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I’m all about teaching you how to blog and speak. There’s a holistic method to make money on your blog, earn income from speaking, and generate revenue from your area of expertise.

It takes a lot of work. It’s a full-time job. Here’s a general overview that knits it together.

First, you need knowledge of a particular area like human resources. Write about it for free. Maybe you’ll get residual sponsorship and ad revenue from a vendor. Probably not at the beginning, and by beginning, I mean for a few years.

Then apply to speak at small conferences and events that align with your content. Every conference is different. There’s no single path. Unless you’re a keynote speaker or presenting a content-heavy workshop with your materials, it’s rarely paid. And just because it’s paid at one conference doesn’t mean it will be paid by another. It’s a frustratingly inefficient process. Suck it up.

If you’re lucky enough to speak, meet with the event planner and the social media coordinator. Understand who will be at that event and what they hope to accomplish. Tailor your content. Most speakers are lazy and have their people call the event’s people. You shouldn’t do that. Ever. Take a vested interest, dammit. Showing up and being fabulous works for 1% of the 1%, and maybe not even then.

Once you start booking smaller events, connect with everyone you meet on LinkedIn and Twitter. It’s amazing how many paid opportunities I receive in 2017 because someone saw me speak for free in places Evansville and Carbondale (google those places) back in 2009. It’s never too early to start an email list, by the way, and there’s a lot of information on the internet. You could also ask Mary Ellen Slayter for help. But, in the beginning, beefing up LinkedIn works fine.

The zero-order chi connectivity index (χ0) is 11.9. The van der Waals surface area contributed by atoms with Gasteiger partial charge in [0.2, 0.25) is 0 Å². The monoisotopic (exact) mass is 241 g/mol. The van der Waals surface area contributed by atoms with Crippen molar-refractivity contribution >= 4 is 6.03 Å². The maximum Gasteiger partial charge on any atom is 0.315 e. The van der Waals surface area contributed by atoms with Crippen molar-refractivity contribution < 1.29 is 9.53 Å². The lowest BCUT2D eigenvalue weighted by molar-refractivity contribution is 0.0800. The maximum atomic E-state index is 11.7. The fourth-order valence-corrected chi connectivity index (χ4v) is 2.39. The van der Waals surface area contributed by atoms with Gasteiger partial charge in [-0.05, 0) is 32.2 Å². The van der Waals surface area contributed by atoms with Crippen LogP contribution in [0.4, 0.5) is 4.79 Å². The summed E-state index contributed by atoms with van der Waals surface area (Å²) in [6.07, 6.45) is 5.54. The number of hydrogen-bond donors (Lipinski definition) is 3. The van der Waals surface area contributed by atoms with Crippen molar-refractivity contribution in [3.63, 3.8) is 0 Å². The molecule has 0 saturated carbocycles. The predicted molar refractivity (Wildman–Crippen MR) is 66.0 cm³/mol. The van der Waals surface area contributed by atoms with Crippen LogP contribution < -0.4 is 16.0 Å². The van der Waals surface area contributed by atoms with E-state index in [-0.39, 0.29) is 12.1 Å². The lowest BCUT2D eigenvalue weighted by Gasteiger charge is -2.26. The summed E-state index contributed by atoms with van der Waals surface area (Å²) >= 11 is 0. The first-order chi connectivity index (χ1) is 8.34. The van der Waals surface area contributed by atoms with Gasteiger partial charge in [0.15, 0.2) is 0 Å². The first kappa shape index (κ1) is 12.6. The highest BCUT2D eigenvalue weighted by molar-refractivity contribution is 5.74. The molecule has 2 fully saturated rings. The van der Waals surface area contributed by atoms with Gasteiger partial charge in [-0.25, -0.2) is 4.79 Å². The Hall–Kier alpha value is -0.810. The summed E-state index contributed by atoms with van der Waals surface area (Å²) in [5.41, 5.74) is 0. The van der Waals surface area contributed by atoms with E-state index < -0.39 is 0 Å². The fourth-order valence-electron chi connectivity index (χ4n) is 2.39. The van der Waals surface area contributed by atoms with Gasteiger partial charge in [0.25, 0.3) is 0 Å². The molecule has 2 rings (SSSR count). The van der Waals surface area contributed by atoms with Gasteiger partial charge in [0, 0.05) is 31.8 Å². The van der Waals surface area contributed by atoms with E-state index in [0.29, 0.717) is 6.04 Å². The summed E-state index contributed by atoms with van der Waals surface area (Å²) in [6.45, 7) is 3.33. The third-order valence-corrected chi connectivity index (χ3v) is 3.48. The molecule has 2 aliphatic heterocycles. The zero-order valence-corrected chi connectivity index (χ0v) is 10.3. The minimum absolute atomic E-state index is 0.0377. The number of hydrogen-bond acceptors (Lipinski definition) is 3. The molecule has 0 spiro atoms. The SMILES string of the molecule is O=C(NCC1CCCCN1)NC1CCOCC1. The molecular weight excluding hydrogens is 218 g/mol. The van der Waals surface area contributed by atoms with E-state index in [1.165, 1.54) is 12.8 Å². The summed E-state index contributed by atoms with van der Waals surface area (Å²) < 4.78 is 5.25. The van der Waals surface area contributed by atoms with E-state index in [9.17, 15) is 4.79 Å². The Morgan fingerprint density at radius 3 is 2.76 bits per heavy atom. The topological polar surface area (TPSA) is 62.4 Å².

And, whoa, don’t forget about your blog, by the way, because it always needs love and attention. Maybe you’re not the kind of person who publishes original research and white papers, but you can write about hot topics and interesting subjects that relate to your primary audience. A daily writing practice helps train you as a professional writer and speaker. And the stakes are low. Nobody is reading your stuff in the early days.

No matter the platform, a few rules apply: be interesting, be witty, be brief. Be the best version of yourself, which means being selfless while also being confident. And don’t forget to rewrite your sentences and speeches. Practice a lot. Remove the “I” from your stories and replace it with “you.”

That’s how you start to knit this together.